In this section, you will learn about the Flash player security restrictions as they apply to loading external data, and how the restrictions can be bypassed.
By default, an SWF can load external data only from the domain on which it resides. In other words, an SWF running within the Web page at http://www.electrotank.com/addressbook.html could not load the XML file at http://www.derekfranklin.com/addresses.xml because the running SWF and the file it's attempting to load are not on the same domain. However, the domain derekfranklin.com can give permission to SWF files that exist on electrotank.com by using a policy file, allowing those SWF files to load and use content from the derekfranklin.com domain. You will learn more about policy files later in this lesson, but before that you should understand what the Flash player considers to be a different domain.
The Flash player uses exact domain matching to determine whether a Flash file and external data source are on the same domain. A subdomain of a domain is not considered the same domain as its parent. For example, store.electrotank.com is not considered the same domain as games.electrotank.com, and www.electrotank.com is not the same as electrotank.com. If the two domain names don't look exactly alike, letter for letter, they're mismatched, and data exchange is not permitted without being granted access via a policy file.
A policy file is an XML-formatted file that sits in the root directory of a domain. When an SWF attempts to load data from another domain, the Flash player checks the destination domain for a policy file. If a policy file exists, the Flash player loads it and checks whether the origin domain is granted access. If the origin domain is granted access, the Flash player loads the requested data; otherwise, it doesn't.
The loading of the policy file is transparent to the user. It happens in the background without any special ActionScript coding.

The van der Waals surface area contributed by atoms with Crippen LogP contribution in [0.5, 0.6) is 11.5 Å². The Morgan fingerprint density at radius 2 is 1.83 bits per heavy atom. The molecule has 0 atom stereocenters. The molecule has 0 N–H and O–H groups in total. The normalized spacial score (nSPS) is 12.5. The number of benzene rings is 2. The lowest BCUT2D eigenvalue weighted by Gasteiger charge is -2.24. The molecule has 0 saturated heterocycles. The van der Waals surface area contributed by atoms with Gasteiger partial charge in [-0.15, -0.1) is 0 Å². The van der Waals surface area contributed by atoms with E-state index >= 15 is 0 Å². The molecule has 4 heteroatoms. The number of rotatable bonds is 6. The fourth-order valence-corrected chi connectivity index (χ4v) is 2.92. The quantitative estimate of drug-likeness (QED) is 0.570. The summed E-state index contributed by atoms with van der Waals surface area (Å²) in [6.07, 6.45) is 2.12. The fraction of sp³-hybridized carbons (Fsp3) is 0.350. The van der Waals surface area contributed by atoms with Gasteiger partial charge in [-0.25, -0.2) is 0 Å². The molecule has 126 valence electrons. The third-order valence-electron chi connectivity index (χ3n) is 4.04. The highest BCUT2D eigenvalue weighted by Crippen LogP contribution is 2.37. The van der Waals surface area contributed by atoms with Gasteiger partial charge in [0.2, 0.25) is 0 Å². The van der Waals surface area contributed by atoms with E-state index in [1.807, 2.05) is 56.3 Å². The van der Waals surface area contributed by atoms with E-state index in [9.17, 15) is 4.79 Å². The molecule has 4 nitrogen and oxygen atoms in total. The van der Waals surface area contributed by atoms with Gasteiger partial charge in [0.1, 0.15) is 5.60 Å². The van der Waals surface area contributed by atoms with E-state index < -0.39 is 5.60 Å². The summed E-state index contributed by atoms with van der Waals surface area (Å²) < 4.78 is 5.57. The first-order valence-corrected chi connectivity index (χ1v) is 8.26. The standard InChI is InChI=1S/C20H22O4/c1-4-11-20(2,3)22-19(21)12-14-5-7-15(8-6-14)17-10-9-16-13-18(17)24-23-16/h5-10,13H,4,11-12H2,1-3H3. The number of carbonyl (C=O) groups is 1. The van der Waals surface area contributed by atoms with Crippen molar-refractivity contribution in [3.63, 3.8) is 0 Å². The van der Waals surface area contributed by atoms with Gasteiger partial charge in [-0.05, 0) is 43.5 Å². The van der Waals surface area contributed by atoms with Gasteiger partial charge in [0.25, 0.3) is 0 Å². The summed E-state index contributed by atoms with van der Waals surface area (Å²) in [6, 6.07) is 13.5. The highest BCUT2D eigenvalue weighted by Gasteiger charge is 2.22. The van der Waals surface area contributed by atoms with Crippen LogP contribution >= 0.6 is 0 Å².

The following is the format of a policy file:
<cross-domain-policy> <allow-access-from domain="www.derekfranklin.com" /> <allow-access-from domain="www.electrotank.com" /> <allow-access-from domain="18.104.22.168" /> </cross-domain-policy>
If the XML were saved to a file called crossdomain.xml and uploaded to the root directory of http://www.gamebook.net, Flash files on www.derekfranklin.com, www.electrotank.com, and the IP 22.214.171.124 would be granted access to load data from gamebook.net.
A policy file for a domain must always be named crossdomain.xml and must exist in the root directory of the domain.
The crossdomain.xml file would not grant access to an SWF file on store.electrotank.com because it doesn't exactly match the authorized domain.
The crossdomain.xml file supports wildcards. If you wanted your policy file to allow all subdomains of electrotank.com, you would use an asterisk in the policy file code as follows:
<cross-domain-policy> <allow-access-from domain="*.electrotank.com" /> </cross-domain-policy>
If you wanted to grant access to all domains everywhere, here is how you would set up the policy file:
<cross-domain-policy> <allow-access-from domain="*" /> </cross-domain-policy>
When you run a Flash movie from your own computer, as you have been doing with the exercises in this book, the domain restrictions just discussed do not apply. SWF files running on your computer can load a file from any domain in the world without having to be granted access from a crossdomain.xml file.